The Islamic State terrorist group has claimed responsibility for the murder of a Coptic Christian priest who was killed in "a hail of bullets" outside The Church of the Martyr of St. George in Sinai, Egypt on Thursday.
According to RT, Rev. Raphael Moussa, 46, had left mass at his church and was standing outside a car repair shop when a masked gunman walked up and shot him. The assailant also reportedly threatened witnesses before fleeing.
ISIS took responsibility for the killing, referring to Father Moussa as a "disbelieving combatant." However, the terrorist group did not provide further justification for his murder, according to a translation by the SITE Intelligence Group, which monitors extremist activity online.
Christians, who make up about 10 percent of Egypt's population of more than 90 million people, have long complained of discrimination in the predominantly Muslim country, and the murder of Rev. Moussa is the latest in a string of attacks on the religious group in northern Sinai.
Church officials told the New York Times that since 2013, eight members of their church have died at the hands of Muslim extremists. The violence has caused some Christians to leave the area for Cairo and other cities, said the Rev. Boules Haliem, a spokesman for the Coptic Orthodox church.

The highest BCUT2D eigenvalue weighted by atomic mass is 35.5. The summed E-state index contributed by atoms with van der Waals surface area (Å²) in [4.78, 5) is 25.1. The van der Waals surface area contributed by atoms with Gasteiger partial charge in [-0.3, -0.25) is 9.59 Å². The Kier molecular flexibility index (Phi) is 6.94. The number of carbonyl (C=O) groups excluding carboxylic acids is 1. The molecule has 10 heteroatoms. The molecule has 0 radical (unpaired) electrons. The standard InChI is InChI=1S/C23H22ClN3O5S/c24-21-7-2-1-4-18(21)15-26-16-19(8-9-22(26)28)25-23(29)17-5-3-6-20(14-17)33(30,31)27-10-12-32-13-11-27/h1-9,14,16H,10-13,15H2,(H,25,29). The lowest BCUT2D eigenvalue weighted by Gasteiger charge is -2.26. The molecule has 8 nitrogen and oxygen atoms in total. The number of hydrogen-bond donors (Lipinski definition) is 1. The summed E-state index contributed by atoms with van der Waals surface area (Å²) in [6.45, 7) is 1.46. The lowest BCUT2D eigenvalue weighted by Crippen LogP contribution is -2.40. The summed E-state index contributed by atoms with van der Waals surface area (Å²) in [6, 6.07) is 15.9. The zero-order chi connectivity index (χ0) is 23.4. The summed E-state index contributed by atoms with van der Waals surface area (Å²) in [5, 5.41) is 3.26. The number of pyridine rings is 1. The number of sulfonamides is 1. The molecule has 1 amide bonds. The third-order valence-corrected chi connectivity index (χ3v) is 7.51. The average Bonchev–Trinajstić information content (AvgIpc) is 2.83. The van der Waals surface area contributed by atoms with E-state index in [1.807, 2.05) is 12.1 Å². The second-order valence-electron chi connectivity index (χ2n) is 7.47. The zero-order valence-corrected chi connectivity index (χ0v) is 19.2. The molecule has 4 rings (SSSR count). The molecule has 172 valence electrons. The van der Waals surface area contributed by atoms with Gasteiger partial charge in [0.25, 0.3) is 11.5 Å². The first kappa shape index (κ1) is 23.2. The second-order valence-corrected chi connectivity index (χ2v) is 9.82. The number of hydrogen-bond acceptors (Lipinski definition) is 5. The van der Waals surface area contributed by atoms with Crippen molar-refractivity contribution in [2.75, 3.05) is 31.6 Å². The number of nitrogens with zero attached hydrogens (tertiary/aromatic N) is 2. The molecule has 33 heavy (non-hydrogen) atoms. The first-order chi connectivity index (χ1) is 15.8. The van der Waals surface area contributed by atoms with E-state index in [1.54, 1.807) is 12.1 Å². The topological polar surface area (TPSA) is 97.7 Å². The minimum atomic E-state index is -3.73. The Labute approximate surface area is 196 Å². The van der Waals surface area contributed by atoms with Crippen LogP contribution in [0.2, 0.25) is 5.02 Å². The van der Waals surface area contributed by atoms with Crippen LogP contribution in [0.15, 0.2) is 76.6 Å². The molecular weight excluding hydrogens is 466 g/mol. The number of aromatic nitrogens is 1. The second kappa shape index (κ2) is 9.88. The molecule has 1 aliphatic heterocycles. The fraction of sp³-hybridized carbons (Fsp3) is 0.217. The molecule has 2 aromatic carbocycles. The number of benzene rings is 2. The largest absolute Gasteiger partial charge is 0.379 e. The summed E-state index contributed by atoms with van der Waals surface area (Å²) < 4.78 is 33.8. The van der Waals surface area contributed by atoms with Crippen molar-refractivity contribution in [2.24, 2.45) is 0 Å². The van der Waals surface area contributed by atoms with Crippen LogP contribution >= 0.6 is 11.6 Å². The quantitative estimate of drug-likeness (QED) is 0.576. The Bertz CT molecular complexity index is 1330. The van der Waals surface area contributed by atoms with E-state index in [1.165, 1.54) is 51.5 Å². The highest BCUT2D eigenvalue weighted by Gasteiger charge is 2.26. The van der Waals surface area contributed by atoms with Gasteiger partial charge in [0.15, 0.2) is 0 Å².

Sectarian violence also frequently erupts over interfaith relationships, as Christian men cannot marry Muslim women in Egypt unless they convert to Islam first, but Muslim men can marry Christian women. In May, a Muslim mob stripped a Christian woman and paraded her naked through the streets after rumors spread that the woman's son had been involved with a Muslim woman.
In 2013, members of the Muslim Brotherhood tore down a number of churches belonging to Coptic Christians following the ousting of then-President Mohammed Morsi. According to reports, over 60 Christian structures in Egypt were burned and destroyed during that time.
Egypt is 22nd on Open Door USA's World Watch List of 50 countries where Christians face the most persecution.
"The large Coptic minority, while facing important difficulties, has been tolerated because of its historical presence and its demographic size," reads the report. "In recent years this has changed, however, causing historical Christian communities to be targeted as well."
Because of growing violence against Christians in the region, the United States Commission on International Religious Freedom (USCIRF) last month recommended that the US State Department add Egypt to its list of "countries of particular concern", where "particularly severe violations of religious freedom are perpetrated or tolerated".